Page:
This article was originally published on July 14 in “The Next Recession.”
“Let me be clear: capitalism without competition isn’t capitalism. It’s exploitation,” US President Biden tweeted when signing an executive order to expand competition across the economy and crack down on monopolistic practices, describing a misguided 40-year “experiment” in letting US corporations consolidate with little regulation that he said has hurt ordinary Americans. “The heart of American capitalism is a simple idea: open and fair competition,” Biden said in a speech before signing the measure. He called himself a “proud capitalist” but said that he wants to “ensure our economy isn’t about people working for capitalism, it’s about capitalism working for people.”
Biden’s remarks supported the idea that: 1) capitalism is not a mode of production that is exploitive, as long as there is ‘free competition’ in trade, credit and the production of commodities (and presumably in wage labour too); and 2) it is monopoly and monopoly practices that are the cause of what could be called “exploitation” because only then is there “unfair competition” and blockages to the equitable process of production and distribution through “competitive” markets, that is proper capitalism.
Here Biden echoes not only the view of the modern mainstream neo-classical economics but also the views of the early classical economists, like Adam Smith and David Ricardo. Smith reckoned that what was wrong with the society and economy of the late 18th century was monopoly and the lack of free competition and trade. He railed against monopoly control (including feudal state monopolies) in trade and agriculture. Ricardo also saw the problem in monopoly control of land ownership and agricultural production and trade by landlords. If that was broken, then industrial enterprise in competitive markets would lead to rising productivity and prosperity for all. As Biden said, then “capitalism would work for the people.”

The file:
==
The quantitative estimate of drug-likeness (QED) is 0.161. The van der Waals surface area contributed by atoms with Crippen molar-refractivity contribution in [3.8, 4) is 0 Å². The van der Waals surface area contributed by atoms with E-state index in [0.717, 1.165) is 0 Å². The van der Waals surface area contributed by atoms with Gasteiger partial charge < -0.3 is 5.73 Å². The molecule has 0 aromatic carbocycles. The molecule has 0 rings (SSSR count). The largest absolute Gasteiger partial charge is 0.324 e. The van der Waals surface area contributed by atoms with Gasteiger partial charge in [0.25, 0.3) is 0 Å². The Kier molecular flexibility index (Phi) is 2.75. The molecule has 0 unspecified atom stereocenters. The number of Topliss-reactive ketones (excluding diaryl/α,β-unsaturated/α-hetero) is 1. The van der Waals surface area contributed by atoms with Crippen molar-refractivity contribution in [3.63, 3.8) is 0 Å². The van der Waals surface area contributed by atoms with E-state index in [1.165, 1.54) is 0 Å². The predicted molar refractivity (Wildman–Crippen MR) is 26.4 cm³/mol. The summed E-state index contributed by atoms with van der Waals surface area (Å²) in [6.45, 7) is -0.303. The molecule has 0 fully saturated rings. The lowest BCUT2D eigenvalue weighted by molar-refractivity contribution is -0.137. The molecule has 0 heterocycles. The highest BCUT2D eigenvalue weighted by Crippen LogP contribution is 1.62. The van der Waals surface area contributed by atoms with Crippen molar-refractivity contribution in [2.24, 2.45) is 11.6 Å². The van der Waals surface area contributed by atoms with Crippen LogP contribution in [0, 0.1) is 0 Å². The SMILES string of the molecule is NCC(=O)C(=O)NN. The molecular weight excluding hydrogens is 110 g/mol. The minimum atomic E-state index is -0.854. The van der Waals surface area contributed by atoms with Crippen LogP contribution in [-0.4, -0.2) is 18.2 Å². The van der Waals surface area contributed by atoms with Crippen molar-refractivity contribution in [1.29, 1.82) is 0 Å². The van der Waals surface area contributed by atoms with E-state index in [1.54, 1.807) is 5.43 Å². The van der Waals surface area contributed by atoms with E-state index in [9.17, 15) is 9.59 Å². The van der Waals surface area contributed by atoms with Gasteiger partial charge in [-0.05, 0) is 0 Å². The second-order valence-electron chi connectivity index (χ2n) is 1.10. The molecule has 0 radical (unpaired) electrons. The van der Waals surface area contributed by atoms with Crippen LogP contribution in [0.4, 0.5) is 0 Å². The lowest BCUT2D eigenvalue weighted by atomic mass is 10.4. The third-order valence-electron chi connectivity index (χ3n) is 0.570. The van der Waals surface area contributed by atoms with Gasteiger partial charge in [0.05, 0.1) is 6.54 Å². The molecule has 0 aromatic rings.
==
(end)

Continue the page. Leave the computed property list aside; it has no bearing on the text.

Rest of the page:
But it is not just the apologists for capitalism that accept this analysis. Many modern-day Marxists and post-Keynesians focus on what they call “monopoly capitalism,” “monopoly finance capital,” or “state monopoly capitalism” as the enemy of the people’s prosperity, not capitalism as such.
Take the view of Michael Hudson. He considers himself a classical’ economist like Smith and Ricardo (and Marx is also a classical economist, he says). Hudson argues that capitalism started as a progressive force in developing the productive forces because it was industrial capitalism. But since the 1980s, “financial capitalism” had superseded industrial capitalism. This was really a return to “feudalism” where the surplus in an economy was extracted by “monopoly” landlords (rent) and financiers (interest and capital gains), not created by the exploitation of labour power (profits).
Grace Blakeley, British leftist economist and author, in her recent presentations, reckons that modern capitalism has morphed into “state monopoly capitalism.” She highlights similar points made by Biden in his case for “competition”:
[B]y May 2020, the combined market capitalization of the four largest US tech companies reached one fifth of the entire S&P 500. Four companies – Microsoft, Apple, Amazon and Facebook – now account for 20 percent of the combined value of the 500 largest US corporations – an unparalleled level of market concentration. Forty years ago, these corporate entities were either just beyond being plucky start-ups or did not even exist. Monopolistic tendencies are not limited to the tech sector. In 1975, the largest 100 US companies accounted for nearly half of the earnings of all publicly listed companies; by 2015, their share reached 84 per cent.
Similarly, a Brookings Institution study found that the top 50 companies globally by value added $4.5 trillion of stock market capitalization in 2020, taking their combined worth to about 28% of global gross domestic product. Three decades ago, the equivalent figure was less than 5%.
But is this state monopoly “feudal” financial capitalism now the enemy of labour while freely competitive industrial capitalism is an ally? Is there no exploitation of labour under competitive capitalism, as Biden argues? The whole point of Marx and Engels’ critique of capitalism was that it was a system of exploitation of labour power to extract surplus value in production, whether there were monopolies or not. Indeed, Marx’s Capital has a subtitle, “A critique of political economy,” precisely to attack the idea that, once monopolies were curbed or removed, that “competitive capitalism” does not exploit labour and instead workers get a fair day’s pay for a fair day’s work and capitalists are thus rewarded for their competitive “animal spirits” with profits.